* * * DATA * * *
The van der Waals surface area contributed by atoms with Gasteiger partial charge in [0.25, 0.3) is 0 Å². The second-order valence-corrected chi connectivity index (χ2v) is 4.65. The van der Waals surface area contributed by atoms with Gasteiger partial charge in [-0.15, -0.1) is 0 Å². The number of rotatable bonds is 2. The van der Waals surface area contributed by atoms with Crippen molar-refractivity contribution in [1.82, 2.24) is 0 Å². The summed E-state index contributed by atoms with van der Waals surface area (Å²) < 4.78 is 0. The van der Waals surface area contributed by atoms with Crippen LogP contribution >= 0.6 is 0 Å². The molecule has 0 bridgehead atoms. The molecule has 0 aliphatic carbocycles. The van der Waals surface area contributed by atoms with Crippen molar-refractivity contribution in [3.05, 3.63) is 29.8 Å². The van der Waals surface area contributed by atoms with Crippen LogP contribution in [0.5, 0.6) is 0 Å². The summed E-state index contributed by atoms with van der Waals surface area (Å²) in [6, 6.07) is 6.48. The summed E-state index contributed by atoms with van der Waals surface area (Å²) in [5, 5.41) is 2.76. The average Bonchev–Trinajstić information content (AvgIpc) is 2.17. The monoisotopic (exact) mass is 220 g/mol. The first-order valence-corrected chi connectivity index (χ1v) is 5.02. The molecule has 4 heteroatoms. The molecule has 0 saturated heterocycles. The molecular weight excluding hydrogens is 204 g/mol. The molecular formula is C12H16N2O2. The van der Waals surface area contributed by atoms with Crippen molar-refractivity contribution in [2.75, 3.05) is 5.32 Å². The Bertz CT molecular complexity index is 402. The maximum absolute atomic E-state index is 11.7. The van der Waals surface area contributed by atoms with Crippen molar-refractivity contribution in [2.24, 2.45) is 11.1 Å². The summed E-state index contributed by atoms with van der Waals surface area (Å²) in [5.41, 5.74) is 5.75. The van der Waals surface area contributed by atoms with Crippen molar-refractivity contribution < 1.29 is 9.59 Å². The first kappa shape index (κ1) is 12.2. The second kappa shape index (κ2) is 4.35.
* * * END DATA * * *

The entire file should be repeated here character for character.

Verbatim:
The van der Waals surface area contributed by atoms with Gasteiger partial charge in [0.25, 0.3) is 0 Å². The second-order valence-corrected chi connectivity index (χ2v) is 4.65. The van der Waals surface area contributed by atoms with Gasteiger partial charge in [-0.15, -0.1) is 0 Å². The number of rotatable bonds is 2. The van der Waals surface area contributed by atoms with Crippen molar-refractivity contribution in [1.82, 2.24) is 0 Å². The summed E-state index contributed by atoms with van der Waals surface area (Å²) < 4.78 is 0. The van der Waals surface area contributed by atoms with Crippen LogP contribution >= 0.6 is 0 Å². The molecule has 0 bridgehead atoms. The molecule has 0 aliphatic carbocycles. The van der Waals surface area contributed by atoms with Crippen molar-refractivity contribution in [3.05, 3.63) is 29.8 Å². The van der Waals surface area contributed by atoms with Crippen LogP contribution in [0.5, 0.6) is 0 Å². The summed E-state index contributed by atoms with van der Waals surface area (Å²) in [6, 6.07) is 6.48. The summed E-state index contributed by atoms with van der Waals surface area (Å²) in [5, 5.41) is 2.76. The average Bonchev–Trinajstić information content (AvgIpc) is 2.17. The monoisotopic (exact) mass is 220 g/mol. The first-order valence-corrected chi connectivity index (χ1v) is 5.02. The molecule has 4 heteroatoms. The molecule has 0 saturated heterocycles. The molecular weight excluding hydrogens is 204 g/mol. The molecular formula is C12H16N2O2. The van der Waals surface area contributed by atoms with Crippen molar-refractivity contribution in [2.75, 3.05) is 5.32 Å². The Bertz CT molecular complexity index is 402. The maximum absolute atomic E-state index is 11.7. The van der Waals surface area contributed by atoms with Crippen molar-refractivity contribution in [2.24, 2.45) is 11.1 Å². The summed E-state index contributed by atoms with van der Waals surface area (Å²) in [5.41, 5.74) is 5.75. The van der Waals surface area contributed by atoms with Crippen molar-refractivity contribution < 1.29 is 9.59 Å². The first kappa shape index (κ1) is 12.2. The second kappa shape index (κ2) is 4.35.